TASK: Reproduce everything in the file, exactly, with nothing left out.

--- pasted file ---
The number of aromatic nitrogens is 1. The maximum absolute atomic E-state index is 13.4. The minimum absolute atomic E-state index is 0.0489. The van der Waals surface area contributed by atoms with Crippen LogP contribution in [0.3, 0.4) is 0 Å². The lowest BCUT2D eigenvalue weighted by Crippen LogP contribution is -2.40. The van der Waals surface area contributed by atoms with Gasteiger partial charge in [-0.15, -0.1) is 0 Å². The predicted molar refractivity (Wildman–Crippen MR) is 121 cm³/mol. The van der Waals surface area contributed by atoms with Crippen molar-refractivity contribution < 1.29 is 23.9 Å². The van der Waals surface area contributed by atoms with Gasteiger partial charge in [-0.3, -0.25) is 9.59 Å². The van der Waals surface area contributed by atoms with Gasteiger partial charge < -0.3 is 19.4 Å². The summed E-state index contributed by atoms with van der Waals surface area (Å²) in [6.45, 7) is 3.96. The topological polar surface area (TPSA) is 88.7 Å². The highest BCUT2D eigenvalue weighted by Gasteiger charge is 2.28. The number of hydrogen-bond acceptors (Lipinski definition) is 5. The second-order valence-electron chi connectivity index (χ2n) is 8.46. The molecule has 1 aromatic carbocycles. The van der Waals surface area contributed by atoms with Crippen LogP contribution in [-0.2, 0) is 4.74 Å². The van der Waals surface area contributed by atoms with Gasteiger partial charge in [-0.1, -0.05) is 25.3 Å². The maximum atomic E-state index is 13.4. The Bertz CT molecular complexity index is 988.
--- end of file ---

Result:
The number of aromatic nitrogens is 1. The maximum absolute atomic E-state index is 13.4. The minimum absolute atomic E-state index is 0.0489. The van der Waals surface area contributed by atoms with Crippen LogP contribution in [0.3, 0.4) is 0 Å². The lowest BCUT2D eigenvalue weighted by Crippen LogP contribution is -2.40. The van der Waals surface area contributed by atoms with Gasteiger partial charge in [-0.15, -0.1) is 0 Å². The predicted molar refractivity (Wildman–Crippen MR) is 121 cm³/mol. The van der Waals surface area contributed by atoms with Crippen molar-refractivity contribution < 1.29 is 23.9 Å². The van der Waals surface area contributed by atoms with Gasteiger partial charge in [-0.3, -0.25) is 9.59 Å². The van der Waals surface area contributed by atoms with Gasteiger partial charge < -0.3 is 19.4 Å². The summed E-state index contributed by atoms with van der Waals surface area (Å²) in [6.45, 7) is 3.96. The topological polar surface area (TPSA) is 88.7 Å². The highest BCUT2D eigenvalue weighted by Gasteiger charge is 2.28. The number of hydrogen-bond acceptors (Lipinski definition) is 5. The second-order valence-electron chi connectivity index (χ2n) is 8.46. The molecule has 1 aromatic carbocycles. The van der Waals surface area contributed by atoms with Crippen LogP contribution in [-0.2, 0) is 4.74 Å². The van der Waals surface area contributed by atoms with Gasteiger partial charge in [-0.1, -0.05) is 25.3 Å². The maximum atomic E-state index is 13.4. The Bertz CT molecular complexity index is 988.